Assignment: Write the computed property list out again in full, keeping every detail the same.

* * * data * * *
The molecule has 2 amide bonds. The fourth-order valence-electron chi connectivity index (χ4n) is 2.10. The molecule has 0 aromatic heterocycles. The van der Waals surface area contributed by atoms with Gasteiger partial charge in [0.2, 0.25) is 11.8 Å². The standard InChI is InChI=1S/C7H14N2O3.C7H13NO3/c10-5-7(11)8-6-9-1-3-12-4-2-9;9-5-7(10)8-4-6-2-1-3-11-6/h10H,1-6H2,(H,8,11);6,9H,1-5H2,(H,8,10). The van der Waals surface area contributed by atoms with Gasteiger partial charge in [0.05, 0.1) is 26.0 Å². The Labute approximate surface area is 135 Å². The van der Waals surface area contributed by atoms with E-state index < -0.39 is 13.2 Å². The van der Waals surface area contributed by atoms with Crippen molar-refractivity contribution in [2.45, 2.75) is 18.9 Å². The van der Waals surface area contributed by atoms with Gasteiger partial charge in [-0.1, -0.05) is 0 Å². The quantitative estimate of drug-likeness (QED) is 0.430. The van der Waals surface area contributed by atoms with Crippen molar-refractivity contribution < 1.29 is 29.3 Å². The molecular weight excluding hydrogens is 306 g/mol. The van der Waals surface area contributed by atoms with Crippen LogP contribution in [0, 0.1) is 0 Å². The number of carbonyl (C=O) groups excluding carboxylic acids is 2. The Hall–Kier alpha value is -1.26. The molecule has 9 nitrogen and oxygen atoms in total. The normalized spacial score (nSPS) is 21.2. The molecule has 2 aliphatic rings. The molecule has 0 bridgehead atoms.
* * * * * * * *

The molecule has 2 amide bonds. The fourth-order valence-electron chi connectivity index (χ4n) is 2.10. The molecule has 0 aromatic heterocycles. The van der Waals surface area contributed by atoms with Gasteiger partial charge in [0.2, 0.25) is 11.8 Å². The standard InChI is InChI=1S/C7H14N2O3.C7H13NO3/c10-5-7(11)8-6-9-1-3-12-4-2-9;9-5-7(10)8-4-6-2-1-3-11-6/h10H,1-6H2,(H,8,11);6,9H,1-5H2,(H,8,10). The van der Waals surface area contributed by atoms with Gasteiger partial charge in [0.05, 0.1) is 26.0 Å². The Labute approximate surface area is 135 Å². The van der Waals surface area contributed by atoms with E-state index < -0.39 is 13.2 Å². The van der Waals surface area contributed by atoms with Crippen molar-refractivity contribution in [2.45, 2.75) is 18.9 Å². The van der Waals surface area contributed by atoms with Gasteiger partial charge in [-0.1, -0.05) is 0 Å². The quantitative estimate of drug-likeness (QED) is 0.430. The van der Waals surface area contributed by atoms with Crippen molar-refractivity contribution < 1.29 is 29.3 Å². The molecular weight excluding hydrogens is 306 g/mol. The van der Waals surface area contributed by atoms with Crippen LogP contribution in [0, 0.1) is 0 Å². The number of carbonyl (C=O) groups excluding carboxylic acids is 2. The Hall–Kier alpha value is -1.26. The molecule has 9 nitrogen and oxygen atoms in total. The normalized spacial score (nSPS) is 21.2. The molecule has 2 aliphatic rings. The molecule has 0 bridgehead atoms.